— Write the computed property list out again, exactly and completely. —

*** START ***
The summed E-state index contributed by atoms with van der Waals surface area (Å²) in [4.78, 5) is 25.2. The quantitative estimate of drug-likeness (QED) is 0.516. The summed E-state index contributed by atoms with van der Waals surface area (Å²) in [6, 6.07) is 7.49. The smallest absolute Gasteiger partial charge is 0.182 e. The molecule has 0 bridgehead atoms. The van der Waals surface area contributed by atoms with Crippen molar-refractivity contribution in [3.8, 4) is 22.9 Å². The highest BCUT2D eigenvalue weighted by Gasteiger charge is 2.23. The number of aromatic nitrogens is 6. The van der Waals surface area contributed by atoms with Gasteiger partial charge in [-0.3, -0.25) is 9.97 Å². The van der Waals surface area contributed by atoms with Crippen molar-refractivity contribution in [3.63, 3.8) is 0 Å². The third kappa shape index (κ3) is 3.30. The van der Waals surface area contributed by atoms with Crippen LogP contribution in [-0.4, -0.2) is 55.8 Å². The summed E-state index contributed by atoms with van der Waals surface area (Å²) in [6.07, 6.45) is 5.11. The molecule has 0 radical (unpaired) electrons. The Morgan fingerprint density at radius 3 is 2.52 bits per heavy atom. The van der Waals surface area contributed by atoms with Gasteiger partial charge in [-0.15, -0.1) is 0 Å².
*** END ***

The summed E-state index contributed by atoms with van der Waals surface area (Å²) in [4.78, 5) is 25.2. The quantitative estimate of drug-likeness (QED) is 0.516. The summed E-state index contributed by atoms with van der Waals surface area (Å²) in [6, 6.07) is 7.49. The smallest absolute Gasteiger partial charge is 0.182 e. The molecule has 0 bridgehead atoms. The van der Waals surface area contributed by atoms with Crippen molar-refractivity contribution in [3.8, 4) is 22.9 Å². The highest BCUT2D eigenvalue weighted by Gasteiger charge is 2.23. The number of aromatic nitrogens is 6. The van der Waals surface area contributed by atoms with Gasteiger partial charge in [-0.3, -0.25) is 9.97 Å². The van der Waals surface area contributed by atoms with Crippen molar-refractivity contribution in [3.63, 3.8) is 0 Å². The third kappa shape index (κ3) is 3.30. The van der Waals surface area contributed by atoms with Crippen LogP contribution in [-0.4, -0.2) is 55.8 Å². The summed E-state index contributed by atoms with van der Waals surface area (Å²) in [6.07, 6.45) is 5.11. The molecule has 0 radical (unpaired) electrons. The Morgan fingerprint density at radius 3 is 2.52 bits per heavy atom. The van der Waals surface area contributed by atoms with Gasteiger partial charge in [-0.15, -0.1) is 0 Å².